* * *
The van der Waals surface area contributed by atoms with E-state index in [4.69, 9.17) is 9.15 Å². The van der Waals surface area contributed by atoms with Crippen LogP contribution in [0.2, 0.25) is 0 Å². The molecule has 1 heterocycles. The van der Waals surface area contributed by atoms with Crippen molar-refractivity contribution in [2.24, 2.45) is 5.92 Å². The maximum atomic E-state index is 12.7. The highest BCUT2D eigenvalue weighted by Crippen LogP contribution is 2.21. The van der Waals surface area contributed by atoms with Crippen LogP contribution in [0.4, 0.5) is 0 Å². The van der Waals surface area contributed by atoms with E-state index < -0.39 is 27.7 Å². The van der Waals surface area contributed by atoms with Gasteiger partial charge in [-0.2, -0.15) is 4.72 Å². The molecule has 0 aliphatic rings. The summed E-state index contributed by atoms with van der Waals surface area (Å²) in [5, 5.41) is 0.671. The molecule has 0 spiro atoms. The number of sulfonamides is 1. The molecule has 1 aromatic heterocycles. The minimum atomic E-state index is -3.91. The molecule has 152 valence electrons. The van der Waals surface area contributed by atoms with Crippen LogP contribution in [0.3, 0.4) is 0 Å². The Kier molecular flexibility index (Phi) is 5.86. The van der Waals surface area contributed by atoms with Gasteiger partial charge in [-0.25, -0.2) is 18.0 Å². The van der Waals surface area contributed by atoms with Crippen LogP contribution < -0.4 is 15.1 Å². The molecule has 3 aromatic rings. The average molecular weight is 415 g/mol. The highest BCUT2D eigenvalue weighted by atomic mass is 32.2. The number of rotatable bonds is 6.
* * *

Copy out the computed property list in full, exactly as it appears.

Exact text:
The van der Waals surface area contributed by atoms with E-state index in [4.69, 9.17) is 9.15 Å². The van der Waals surface area contributed by atoms with Crippen LogP contribution in [0.2, 0.25) is 0 Å². The molecule has 1 heterocycles. The van der Waals surface area contributed by atoms with Crippen molar-refractivity contribution in [2.24, 2.45) is 5.92 Å². The maximum atomic E-state index is 12.7. The highest BCUT2D eigenvalue weighted by Crippen LogP contribution is 2.21. The van der Waals surface area contributed by atoms with Crippen LogP contribution in [0.4, 0.5) is 0 Å². The van der Waals surface area contributed by atoms with E-state index < -0.39 is 27.7 Å². The van der Waals surface area contributed by atoms with Gasteiger partial charge in [-0.2, -0.15) is 4.72 Å². The molecule has 0 aliphatic rings. The summed E-state index contributed by atoms with van der Waals surface area (Å²) in [5, 5.41) is 0.671. The molecule has 0 spiro atoms. The number of sulfonamides is 1. The molecule has 1 aromatic heterocycles. The minimum atomic E-state index is -3.91. The molecule has 152 valence electrons. The van der Waals surface area contributed by atoms with Crippen LogP contribution in [0.3, 0.4) is 0 Å². The Kier molecular flexibility index (Phi) is 5.86. The van der Waals surface area contributed by atoms with Gasteiger partial charge in [-0.25, -0.2) is 18.0 Å². The van der Waals surface area contributed by atoms with Crippen LogP contribution < -0.4 is 15.1 Å². The molecule has 3 aromatic rings. The average molecular weight is 415 g/mol. The highest BCUT2D eigenvalue weighted by atomic mass is 32.2. The number of rotatable bonds is 6.